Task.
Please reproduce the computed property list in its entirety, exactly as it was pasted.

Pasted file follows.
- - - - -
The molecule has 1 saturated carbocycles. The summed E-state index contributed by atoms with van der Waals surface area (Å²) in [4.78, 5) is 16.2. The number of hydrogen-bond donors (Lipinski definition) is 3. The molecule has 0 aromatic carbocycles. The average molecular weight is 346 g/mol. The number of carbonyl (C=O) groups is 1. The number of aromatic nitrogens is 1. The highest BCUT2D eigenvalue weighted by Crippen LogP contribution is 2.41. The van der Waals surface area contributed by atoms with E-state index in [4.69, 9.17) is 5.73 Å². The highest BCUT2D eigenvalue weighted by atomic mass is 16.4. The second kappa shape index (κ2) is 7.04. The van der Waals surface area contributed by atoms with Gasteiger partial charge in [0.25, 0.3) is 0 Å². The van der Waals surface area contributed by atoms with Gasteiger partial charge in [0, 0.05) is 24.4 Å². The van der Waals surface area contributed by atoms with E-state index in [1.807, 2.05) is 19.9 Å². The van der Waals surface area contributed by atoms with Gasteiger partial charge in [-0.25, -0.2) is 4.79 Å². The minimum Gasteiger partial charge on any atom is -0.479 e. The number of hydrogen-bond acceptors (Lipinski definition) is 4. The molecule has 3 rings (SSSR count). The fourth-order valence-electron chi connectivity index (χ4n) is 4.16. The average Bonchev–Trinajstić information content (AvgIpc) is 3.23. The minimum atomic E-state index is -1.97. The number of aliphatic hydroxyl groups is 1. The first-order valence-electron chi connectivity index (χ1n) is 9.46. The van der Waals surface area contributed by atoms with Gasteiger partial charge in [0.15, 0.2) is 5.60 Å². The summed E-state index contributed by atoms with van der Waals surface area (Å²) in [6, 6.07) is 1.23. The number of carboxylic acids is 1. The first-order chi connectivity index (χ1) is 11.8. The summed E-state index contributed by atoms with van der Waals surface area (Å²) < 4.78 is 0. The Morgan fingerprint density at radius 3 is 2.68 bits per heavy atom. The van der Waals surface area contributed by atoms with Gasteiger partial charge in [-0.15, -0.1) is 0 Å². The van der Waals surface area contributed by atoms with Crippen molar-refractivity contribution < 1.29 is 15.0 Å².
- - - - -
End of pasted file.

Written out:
The molecule has 1 saturated carbocycles. The summed E-state index contributed by atoms with van der Waals surface area (Å²) in [4.78, 5) is 16.2. The number of hydrogen-bond donors (Lipinski definition) is 3. The molecule has 0 aromatic carbocycles. The average molecular weight is 346 g/mol. The number of carbonyl (C=O) groups is 1. The number of aromatic nitrogens is 1. The highest BCUT2D eigenvalue weighted by Crippen LogP contribution is 2.41. The van der Waals surface area contributed by atoms with E-state index in [4.69, 9.17) is 5.73 Å². The highest BCUT2D eigenvalue weighted by atomic mass is 16.4. The second kappa shape index (κ2) is 7.04. The van der Waals surface area contributed by atoms with Gasteiger partial charge in [0.25, 0.3) is 0 Å². The van der Waals surface area contributed by atoms with Gasteiger partial charge in [0, 0.05) is 24.4 Å². The van der Waals surface area contributed by atoms with E-state index in [1.807, 2.05) is 19.9 Å². The van der Waals surface area contributed by atoms with Gasteiger partial charge in [-0.25, -0.2) is 4.79 Å². The minimum Gasteiger partial charge on any atom is -0.479 e. The number of hydrogen-bond acceptors (Lipinski definition) is 4. The molecule has 3 rings (SSSR count). The fourth-order valence-electron chi connectivity index (χ4n) is 4.16. The average Bonchev–Trinajstić information content (AvgIpc) is 3.23. The minimum atomic E-state index is -1.97. The number of aliphatic hydroxyl groups is 1. The first-order valence-electron chi connectivity index (χ1n) is 9.46. The van der Waals surface area contributed by atoms with Gasteiger partial charge in [0.15, 0.2) is 5.60 Å². The summed E-state index contributed by atoms with van der Waals surface area (Å²) in [6, 6.07) is 1.23. The number of carboxylic acids is 1. The first-order chi connectivity index (χ1) is 11.8. The summed E-state index contributed by atoms with van der Waals surface area (Å²) < 4.78 is 0. The Morgan fingerprint density at radius 3 is 2.68 bits per heavy atom. The van der Waals surface area contributed by atoms with Gasteiger partial charge in [-0.15, -0.1) is 0 Å². The van der Waals surface area contributed by atoms with Crippen molar-refractivity contribution < 1.29 is 15.0 Å².